Styron’s Confessions of Nat Turner

William Styron’s historical novel The Confessions of Nat Turner won the Pulitzer Prize in 1968. The novel made the world conscious of the slave revolt in Virginia led by Turner in 1831. Styron was a white writer from Virginia. In response to the success of Styron’s novel, an anthology of African-American criticism was published by Beacon Press featuring the work 10 different critics. In addition to the criticism of Styron there were a number of African-American writers who were encouraged and praised Styron for his work, most notably James Baldwin. Baldwin predicted that the history of the rebellion would continue to be written for years. This remains true today.

This May, our Thursday literature group will read Styron’s novel, the Beacon Press anthology, William Styron’s Nat Turner: Ten Black Writers Respond, as well as the essay Baldwin wrote in defense of Styron. Many profound questions concerning race, class, the rendering of historical presentation, claims on sectors of our shared history, etc. are raised in the novel and in the anthology. We will discuss as many of these questions as possible including having a careful read of Baldwin’s essay on the work. This class is also part of The MEP noting this being a half-century since the pivotal year of 1968.

THE INDIGENOUS PEOPLES READING GROUP which has grown from the enthusiastic call for the need of greater understanding of the long history of the peoples of North America and other continents of the world who were of those continents before and remain after the European colonists came to settle and bring this capitalist relations to every corner of the globe. Our group began following a stirring presentation by Roxanne Dunbar-Ortiz September of 2014 where she introduced An Indigenous Peoples’ History of the United States.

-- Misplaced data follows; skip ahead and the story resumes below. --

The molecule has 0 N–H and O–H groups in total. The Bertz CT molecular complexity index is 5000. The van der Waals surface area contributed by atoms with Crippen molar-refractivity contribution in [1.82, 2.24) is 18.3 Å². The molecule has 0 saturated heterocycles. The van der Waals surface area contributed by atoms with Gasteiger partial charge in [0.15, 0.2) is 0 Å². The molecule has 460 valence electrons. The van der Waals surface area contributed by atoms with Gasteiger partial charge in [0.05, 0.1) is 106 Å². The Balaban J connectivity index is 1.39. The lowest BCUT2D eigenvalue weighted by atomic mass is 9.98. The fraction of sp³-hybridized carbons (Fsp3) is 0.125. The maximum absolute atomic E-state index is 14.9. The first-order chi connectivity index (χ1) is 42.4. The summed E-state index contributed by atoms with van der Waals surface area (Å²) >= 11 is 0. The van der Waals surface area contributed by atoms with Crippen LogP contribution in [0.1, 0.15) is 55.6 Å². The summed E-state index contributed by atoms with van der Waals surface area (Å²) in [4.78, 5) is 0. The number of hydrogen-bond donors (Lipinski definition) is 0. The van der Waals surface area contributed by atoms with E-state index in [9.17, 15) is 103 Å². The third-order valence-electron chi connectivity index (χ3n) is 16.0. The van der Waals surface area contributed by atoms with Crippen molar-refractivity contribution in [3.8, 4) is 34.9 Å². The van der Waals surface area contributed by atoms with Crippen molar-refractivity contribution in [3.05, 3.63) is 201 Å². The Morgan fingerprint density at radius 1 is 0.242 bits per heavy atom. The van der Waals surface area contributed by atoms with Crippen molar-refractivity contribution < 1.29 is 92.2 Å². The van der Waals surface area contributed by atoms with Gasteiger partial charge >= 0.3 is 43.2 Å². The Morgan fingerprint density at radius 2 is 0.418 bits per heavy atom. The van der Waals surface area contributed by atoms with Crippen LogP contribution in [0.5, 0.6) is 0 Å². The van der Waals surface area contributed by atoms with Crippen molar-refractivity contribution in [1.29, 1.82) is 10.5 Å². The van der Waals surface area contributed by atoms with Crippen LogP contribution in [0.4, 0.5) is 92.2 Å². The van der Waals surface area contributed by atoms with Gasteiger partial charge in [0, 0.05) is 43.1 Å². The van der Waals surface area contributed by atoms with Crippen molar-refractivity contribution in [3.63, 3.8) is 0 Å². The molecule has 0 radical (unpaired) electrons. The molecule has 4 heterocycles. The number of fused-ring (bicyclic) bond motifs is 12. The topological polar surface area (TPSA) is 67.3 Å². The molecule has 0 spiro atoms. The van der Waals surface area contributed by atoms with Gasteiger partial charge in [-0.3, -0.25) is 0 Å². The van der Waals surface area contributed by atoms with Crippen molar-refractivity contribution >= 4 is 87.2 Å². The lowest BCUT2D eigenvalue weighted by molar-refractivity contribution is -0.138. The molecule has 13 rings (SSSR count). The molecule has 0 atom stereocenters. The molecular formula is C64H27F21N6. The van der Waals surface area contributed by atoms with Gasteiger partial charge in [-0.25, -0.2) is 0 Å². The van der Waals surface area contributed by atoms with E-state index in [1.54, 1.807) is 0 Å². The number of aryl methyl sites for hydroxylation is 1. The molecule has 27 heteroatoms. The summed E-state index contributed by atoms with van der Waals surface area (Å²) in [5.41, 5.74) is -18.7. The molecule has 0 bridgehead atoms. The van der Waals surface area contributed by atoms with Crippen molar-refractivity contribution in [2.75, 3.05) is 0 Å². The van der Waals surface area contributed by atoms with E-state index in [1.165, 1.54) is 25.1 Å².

Please follow and like us:

Day 3, Session 1: Slackers, Sabotage, and Syndicalism

American Labor History and the Refusal of Work
Kristin Lawler

In this session, we will consider the labor movement tactic most associated with the Industrial Workers of the World — sabotage, or the collective withdrawal of efficiency — engaging the history of the American slacker to think through possibilities for working-class freedom and power vis-a-vis capital today. The term slacker originated during WWI and disparaged those (primarily Irish) coded “lazy,” “vagrant,” and resistant to a proper Protestant work ethic; it also referred to those who would not fight on the side of the Americans (and of course, the British) during WWI. We can deploy this history to analyze the relationship between labor supply and worker power, and between anti-imperialist national liberation struggles (like Ireland’s) and struggles at the point of production, drawing out these connections for a new generation of scholars taking a look at the militant radicalism of the IWW in the context of a resurgence in the US and Europe, since at least 1999, of an anarcho-syndicalist, direct action-oriented politics.

Kristin Lawler is Associate Professor and Chair of the Sociology Department at the College of Mount Saint Vincent in the Bronx. Her first book, The American Surfer: Radical Culture and Capitalism, was published by Routledge in 2011 and examined the politics of American surf culture during the twentieth century. She is a member of the editorial collective of the journal Situations: Project of the Radical Imagination; her work has been published there as well as in several edited collections, Z Magazine, and the digital forum of the Social Science Research Council. She is currently at work on her new book, Shanty Irish: the Roots of American Syndicalism.

Please follow and like us: